We received the authors’ copies of Deconstructing Product Design recently, and the books’ contributors should have their copies as well. It’s good to see it bound and printed, and we’re quite happy with the final product. Rockport did an excellent job with the book’s production and printing.

Amazon reports that the book will be available on October 16. The “Look Inside” feature is now enabled, too, so you can get a preview of the contents.

Find Deconstructing Product Design on Amazon

Deconstructing Product Design front cover

Deconstructing Product Design interior pages

DPD Contributors

August 23, 2009

The contributors to Deconstructing Product DesignWe added a contributors’ page on the Deconstructing Product Design site featuring the 38 thinkers and doers whose words will be featured in the print edition. With expertise ranging from design and architecture to music, firearms, and iBots, their commentary adds insight and wide-ranging perspective on the products discussed in DPD.

Portfolio Updates

May 28, 2009
screenshot of Health, Safety and Environment e-learning content
screenshot of course content
screenshot of e-learning content

I’ve posted several new items in the portfolio pages, including a CMS theme design for a grassroots political organization, promotional banners for e-commerce and very fresh (hot out of the oven!) examples in e-learning.

That last item (pictured, in part, at right) was something of a retro treat — a project to create content for a learning platform that I designed and helped to develop several years ago. At the time, I handed off the completed system to the production teams and never personally generated much actual course content for it. While I did create concept demos and some initial coursework to shake out the platform and the production process, I never had a chance to personally do full-bore, real-life content development with material that could show off its stuff in the way I originally envisioned. Now, years later, I had my chance.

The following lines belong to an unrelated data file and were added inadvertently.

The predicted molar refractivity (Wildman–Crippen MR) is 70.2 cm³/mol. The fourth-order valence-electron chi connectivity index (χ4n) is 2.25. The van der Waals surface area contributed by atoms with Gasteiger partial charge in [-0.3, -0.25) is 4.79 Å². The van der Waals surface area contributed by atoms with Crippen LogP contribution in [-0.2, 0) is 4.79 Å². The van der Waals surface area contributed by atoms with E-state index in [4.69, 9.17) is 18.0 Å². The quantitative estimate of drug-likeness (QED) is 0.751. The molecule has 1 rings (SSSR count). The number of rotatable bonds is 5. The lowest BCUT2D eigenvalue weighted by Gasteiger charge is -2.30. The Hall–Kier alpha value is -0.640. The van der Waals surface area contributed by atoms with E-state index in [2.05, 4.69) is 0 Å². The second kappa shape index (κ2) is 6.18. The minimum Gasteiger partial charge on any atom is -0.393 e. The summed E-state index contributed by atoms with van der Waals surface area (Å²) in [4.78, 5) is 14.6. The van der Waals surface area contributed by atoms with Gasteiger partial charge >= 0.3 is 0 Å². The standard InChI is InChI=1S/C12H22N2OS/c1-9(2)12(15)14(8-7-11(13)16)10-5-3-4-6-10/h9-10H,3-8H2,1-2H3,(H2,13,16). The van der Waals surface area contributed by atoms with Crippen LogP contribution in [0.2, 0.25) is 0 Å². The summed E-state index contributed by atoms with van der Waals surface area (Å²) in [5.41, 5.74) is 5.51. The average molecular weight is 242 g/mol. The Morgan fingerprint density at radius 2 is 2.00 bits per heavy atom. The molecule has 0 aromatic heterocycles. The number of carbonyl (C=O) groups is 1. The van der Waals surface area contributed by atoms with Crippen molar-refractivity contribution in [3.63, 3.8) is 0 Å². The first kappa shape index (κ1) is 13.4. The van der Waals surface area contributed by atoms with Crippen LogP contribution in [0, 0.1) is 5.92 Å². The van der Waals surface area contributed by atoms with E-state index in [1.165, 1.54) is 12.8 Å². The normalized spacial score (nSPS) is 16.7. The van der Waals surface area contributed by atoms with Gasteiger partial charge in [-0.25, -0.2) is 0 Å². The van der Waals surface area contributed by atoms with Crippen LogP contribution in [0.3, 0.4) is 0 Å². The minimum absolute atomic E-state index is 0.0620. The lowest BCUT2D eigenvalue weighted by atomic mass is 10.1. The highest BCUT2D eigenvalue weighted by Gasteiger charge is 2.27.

The platform was intended to be something of a blank slate, capable of handling any type of content, from text layouts to video, animation and interactive pieces. It’s most common usage, though, was indicated by its name — “Magazine.” The intent was to create pages that mixed the layout conventions of that print medium, leveraging its rich and widely-understood information architecture, with the interactivity and dynamic nature of the web.

The result, as sampled here, is a grid-based layout carried throughout the magazine-style course. It features typographically varied headlines, integrated interactivity that provides content depth and supplementary breadth, and a dynamic on-screen build that both reinforces the information hierarchy and demonstrates the usage of certain features such as the tabs that segregate optional information off-screen.

Foreshadowing Web 2.0

April 20, 2009

Polaroid SX-70Deconstructing Product Design contributor Rob Tannen writes on the Polaroid SX-70 and the original Sony Walkman — 70s and 80s-era products that touched the same desire to share experience that drives Web 2.0:

The ability to take pictures and then quickly see the results increased the informality around photography that we take for granted with digital cameras and camera phones today.  Rather than waiting days or weeks to finish the film roll, drop it off for processing and then await the opening of the photos (incidentally, a suspenseful ritual that has been lost), Polaroid photographers could share photos instantly (more or less)… 

I remember well the magical effect of the Polaroid. The little white pictures would be passed from hand to hand, so carefully, as each person in turn cooed and often giggled with delight at the developing image. The sharing meme was clearly there, magnified by both the immediacy and the precious scarcity of the item — shots were limited by the film’s expense and the individual images were one-of-a-kind, difficult to copy.

Now that technology has erased the latter limitations — effectively an infinite number of shots can be taken, duplicated losslessly and passed with little effort to an ever-larger circle of friends and family on the social networks —  the value added by scarcity and novelty has clearly diminished. Yet the enormous volume of photos on sharing sites like Flickr and Facebook attest to the continuing, unquenched desire to share, to pass on the little rectangles that affirm our experience…